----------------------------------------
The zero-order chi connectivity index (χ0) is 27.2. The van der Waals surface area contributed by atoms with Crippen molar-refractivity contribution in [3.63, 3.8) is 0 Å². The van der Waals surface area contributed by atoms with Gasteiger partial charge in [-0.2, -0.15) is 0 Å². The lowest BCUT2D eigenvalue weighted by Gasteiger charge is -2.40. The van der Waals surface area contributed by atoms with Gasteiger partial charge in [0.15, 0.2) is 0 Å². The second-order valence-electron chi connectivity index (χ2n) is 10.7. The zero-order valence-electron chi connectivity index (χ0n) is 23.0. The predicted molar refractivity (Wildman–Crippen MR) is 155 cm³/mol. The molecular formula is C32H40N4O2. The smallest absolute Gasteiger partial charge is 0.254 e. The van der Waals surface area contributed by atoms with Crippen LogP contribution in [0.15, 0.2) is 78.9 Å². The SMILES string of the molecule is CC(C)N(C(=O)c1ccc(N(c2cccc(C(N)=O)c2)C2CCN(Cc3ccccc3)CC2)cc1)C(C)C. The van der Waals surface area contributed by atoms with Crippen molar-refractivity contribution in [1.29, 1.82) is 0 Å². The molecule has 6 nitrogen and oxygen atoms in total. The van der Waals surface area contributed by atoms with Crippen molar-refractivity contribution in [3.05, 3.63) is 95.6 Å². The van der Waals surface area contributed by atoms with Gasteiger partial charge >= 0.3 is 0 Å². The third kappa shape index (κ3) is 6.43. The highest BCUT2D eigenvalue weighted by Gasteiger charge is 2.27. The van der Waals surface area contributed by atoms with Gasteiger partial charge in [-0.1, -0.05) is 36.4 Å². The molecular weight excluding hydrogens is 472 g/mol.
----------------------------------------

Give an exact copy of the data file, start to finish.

The zero-order chi connectivity index (χ0) is 27.2. The van der Waals surface area contributed by atoms with Crippen molar-refractivity contribution in [3.63, 3.8) is 0 Å². The van der Waals surface area contributed by atoms with Gasteiger partial charge in [-0.2, -0.15) is 0 Å². The lowest BCUT2D eigenvalue weighted by Gasteiger charge is -2.40. The van der Waals surface area contributed by atoms with Gasteiger partial charge in [0.15, 0.2) is 0 Å². The second-order valence-electron chi connectivity index (χ2n) is 10.7. The zero-order valence-electron chi connectivity index (χ0n) is 23.0. The predicted molar refractivity (Wildman–Crippen MR) is 155 cm³/mol. The molecular formula is C32H40N4O2. The smallest absolute Gasteiger partial charge is 0.254 e. The van der Waals surface area contributed by atoms with Crippen LogP contribution in [0.15, 0.2) is 78.9 Å². The SMILES string of the molecule is CC(C)N(C(=O)c1ccc(N(c2cccc(C(N)=O)c2)C2CCN(Cc3ccccc3)CC2)cc1)C(C)C. The van der Waals surface area contributed by atoms with Crippen molar-refractivity contribution in [1.29, 1.82) is 0 Å². The molecule has 6 nitrogen and oxygen atoms in total. The van der Waals surface area contributed by atoms with Crippen molar-refractivity contribution in [3.05, 3.63) is 95.6 Å². The van der Waals surface area contributed by atoms with Gasteiger partial charge >= 0.3 is 0 Å². The third kappa shape index (κ3) is 6.43. The highest BCUT2D eigenvalue weighted by Gasteiger charge is 2.27. The van der Waals surface area contributed by atoms with Gasteiger partial charge in [-0.1, -0.05) is 36.4 Å². The molecular weight excluding hydrogens is 472 g/mol.